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By Joanna Dewey / Wipf & Stock / 2013
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To experience the gospel message as first-century people heard it is to move into an oral world, one with very little reliance on manuscripts. The essays in this book explore this oral world and the Gospel of Mark within it. They demonstrate the oral style of Mark’s Gospel, which suggests that it was composed orally, transmitted orally in its entirety by literate and non-literate storytellers, and survived to become part of the canon only because it was widely known orally. Women’s storytelling also thrived during the first centuries of Christianity. With the transition to manuscript authority beginning in the middle of the second century, women’s voices were often minimized, trivialized, or completely omitted in written versions. Further, when the Gospel of Mark was one of four written Gospels these voices were quickly ignored. An ancient audience hearing Mark performed, however, enjoyed a vibrant experience of the gospel message and its urgent call to follow.
In the Logos edition, this volume is enhanced by amazing functionality. Scripture citations link directly to English translations, and important terms link to dictionaries, encyclopedias, and a wealth of other resources in your digital library. Perform powerful searches to find exactly what you’re looking for. Take the discussion with you using tablet and mobile apps. With Logos Bible Software, the most efficient and comprehensive research tools are in one place, so you get the most out of your study.
Dewey’s latest collection helpfully brings together key articles from a leading voice in the study of the Bible in its ancient media context. Taken together, the essays summarize and illustrate foundational problems in the study of Scripture as a product and shaper of early Christian performances of Jesus tradition. An essential reference tool for scholars interested in media, memory, and Mark.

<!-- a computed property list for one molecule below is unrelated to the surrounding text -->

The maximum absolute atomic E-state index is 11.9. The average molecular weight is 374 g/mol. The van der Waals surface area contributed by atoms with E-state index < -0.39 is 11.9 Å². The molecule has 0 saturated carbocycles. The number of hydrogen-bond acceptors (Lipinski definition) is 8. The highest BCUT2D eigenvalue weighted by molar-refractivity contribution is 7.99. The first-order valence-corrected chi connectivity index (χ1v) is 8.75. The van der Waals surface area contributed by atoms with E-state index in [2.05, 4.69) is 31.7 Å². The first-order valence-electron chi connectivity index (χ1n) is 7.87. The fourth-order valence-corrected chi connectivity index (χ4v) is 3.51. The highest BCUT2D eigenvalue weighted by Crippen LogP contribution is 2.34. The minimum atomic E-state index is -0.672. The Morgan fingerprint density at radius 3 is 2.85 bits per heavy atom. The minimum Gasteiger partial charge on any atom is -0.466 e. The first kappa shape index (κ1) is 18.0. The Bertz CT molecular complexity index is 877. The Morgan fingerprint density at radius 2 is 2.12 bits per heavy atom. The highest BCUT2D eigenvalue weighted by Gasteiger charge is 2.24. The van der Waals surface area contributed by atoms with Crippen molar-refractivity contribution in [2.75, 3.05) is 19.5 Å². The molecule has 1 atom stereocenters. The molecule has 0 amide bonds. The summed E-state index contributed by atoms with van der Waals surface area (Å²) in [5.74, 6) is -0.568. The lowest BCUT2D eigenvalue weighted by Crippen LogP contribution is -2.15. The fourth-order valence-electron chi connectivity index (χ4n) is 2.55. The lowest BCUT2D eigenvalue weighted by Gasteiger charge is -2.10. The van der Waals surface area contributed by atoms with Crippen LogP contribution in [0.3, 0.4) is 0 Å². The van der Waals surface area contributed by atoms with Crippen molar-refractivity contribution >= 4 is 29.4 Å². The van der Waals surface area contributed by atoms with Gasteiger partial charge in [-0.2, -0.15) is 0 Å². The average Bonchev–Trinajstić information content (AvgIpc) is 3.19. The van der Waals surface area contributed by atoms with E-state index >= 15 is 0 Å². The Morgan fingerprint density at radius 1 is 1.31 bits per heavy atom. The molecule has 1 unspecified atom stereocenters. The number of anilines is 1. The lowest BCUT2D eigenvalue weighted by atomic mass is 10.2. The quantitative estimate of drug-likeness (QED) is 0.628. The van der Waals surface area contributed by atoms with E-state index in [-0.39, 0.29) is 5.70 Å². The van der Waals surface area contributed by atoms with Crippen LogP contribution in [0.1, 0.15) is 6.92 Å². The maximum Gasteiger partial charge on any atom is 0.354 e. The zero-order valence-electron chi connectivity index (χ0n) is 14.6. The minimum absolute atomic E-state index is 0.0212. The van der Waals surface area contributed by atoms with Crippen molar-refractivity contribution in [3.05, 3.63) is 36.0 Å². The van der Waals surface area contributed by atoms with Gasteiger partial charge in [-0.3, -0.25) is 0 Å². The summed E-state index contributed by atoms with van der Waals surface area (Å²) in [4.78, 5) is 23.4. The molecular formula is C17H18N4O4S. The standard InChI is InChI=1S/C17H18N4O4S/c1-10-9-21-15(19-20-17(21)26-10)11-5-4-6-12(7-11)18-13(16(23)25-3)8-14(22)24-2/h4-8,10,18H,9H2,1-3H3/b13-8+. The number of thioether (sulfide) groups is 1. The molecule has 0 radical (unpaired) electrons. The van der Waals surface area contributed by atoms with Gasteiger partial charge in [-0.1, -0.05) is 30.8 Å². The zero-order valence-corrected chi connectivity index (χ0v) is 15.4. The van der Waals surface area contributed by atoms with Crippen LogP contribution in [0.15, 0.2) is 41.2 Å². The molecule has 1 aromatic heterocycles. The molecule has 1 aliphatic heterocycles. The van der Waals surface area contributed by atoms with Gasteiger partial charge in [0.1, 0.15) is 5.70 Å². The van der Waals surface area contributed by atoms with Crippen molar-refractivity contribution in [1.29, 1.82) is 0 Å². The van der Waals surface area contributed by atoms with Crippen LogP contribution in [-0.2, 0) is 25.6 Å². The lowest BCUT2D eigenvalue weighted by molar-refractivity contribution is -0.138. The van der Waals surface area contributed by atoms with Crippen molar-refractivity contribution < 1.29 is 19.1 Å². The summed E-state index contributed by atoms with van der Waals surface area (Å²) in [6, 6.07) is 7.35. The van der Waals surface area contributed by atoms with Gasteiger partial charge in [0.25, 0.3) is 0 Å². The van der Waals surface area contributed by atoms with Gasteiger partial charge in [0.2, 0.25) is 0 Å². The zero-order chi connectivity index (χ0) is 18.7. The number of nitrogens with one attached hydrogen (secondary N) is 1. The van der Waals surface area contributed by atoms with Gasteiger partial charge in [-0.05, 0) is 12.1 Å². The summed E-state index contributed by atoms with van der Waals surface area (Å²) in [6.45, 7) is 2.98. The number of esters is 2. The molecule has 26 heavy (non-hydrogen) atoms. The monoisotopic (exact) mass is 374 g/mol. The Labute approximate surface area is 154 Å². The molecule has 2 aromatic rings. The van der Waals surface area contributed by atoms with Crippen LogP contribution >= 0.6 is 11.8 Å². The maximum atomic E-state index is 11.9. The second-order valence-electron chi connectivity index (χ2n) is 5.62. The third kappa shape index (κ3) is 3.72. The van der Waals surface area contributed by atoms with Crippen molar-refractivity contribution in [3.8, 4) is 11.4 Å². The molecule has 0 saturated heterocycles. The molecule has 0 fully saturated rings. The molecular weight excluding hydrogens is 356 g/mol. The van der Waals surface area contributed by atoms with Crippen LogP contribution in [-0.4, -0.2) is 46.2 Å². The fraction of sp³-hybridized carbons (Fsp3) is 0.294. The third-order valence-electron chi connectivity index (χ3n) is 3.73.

—Tom Thatcher, professor of New Testament, Cincinnati Christian University
In these beautifully crafted essays, Joanna Dewey explores with clarity, rigor, and insight what it means to hear the texts of the New Testament as oral texts. I am especially pleased to see the inclusion of her essays on women and storytelling, an often neglected subject. . . . This is essential reading for anyone interested in the area of orality.
—Holly Hearon, T.J. and Virginia Liggett Professor of Christian Traditions and New Testament, Christian Theological Seminary
Joanna Dewey’s essays skillfully braid the strands of three scholarly approaches: narrative criticism, feminist interpretation, and orality studies, resulting in an engaging story of how New Testament texts, especially Mark’s Gospel, came to be and an inviting reflection on how that context can enrich our interpretation today.
—Elizabeth Struthers Malbon, professor in the department of religion, Virginia Tech
Joanna Dewey, a leading voice in orality-scribality studies, has made an extremely valuable contribution to the lively and rapidly progressing debate on media and communication. Challenging our habits of equating early Christian identity with written texts, she demonstrates persuasively the oral-aural factor in Paul and Mark, illuminates the great significance of the storytelling tradition, and astutely develops links between oral-scribal media shifts and power relations.
—Werner Kelber, Isla Carroll and Percy E. Turner Professor Emeritus of Biblical Studies, Rice University
Joanna Dewey has been a pioneer in opening up the world of oral performance and the hearing of the gospel story, including the key role of women storytellers. Each new essay builds on the previous ones and leads to new insights as the gospel comes alive.
—Richard Horsley, distinguished professor of liberal arts and the study of religion, University of Massachusetts, Boston
Joanna Dewey is Harvey H. Guthrie Jr. Professor Emerita of Biblical Studies at the Episcopal Divinity School in Cambridge, Massachusetts. She has written numerous articles and is the author of Markan Public Debate (1980) and a coauthor of Mark as Story 3rd ed. (2012).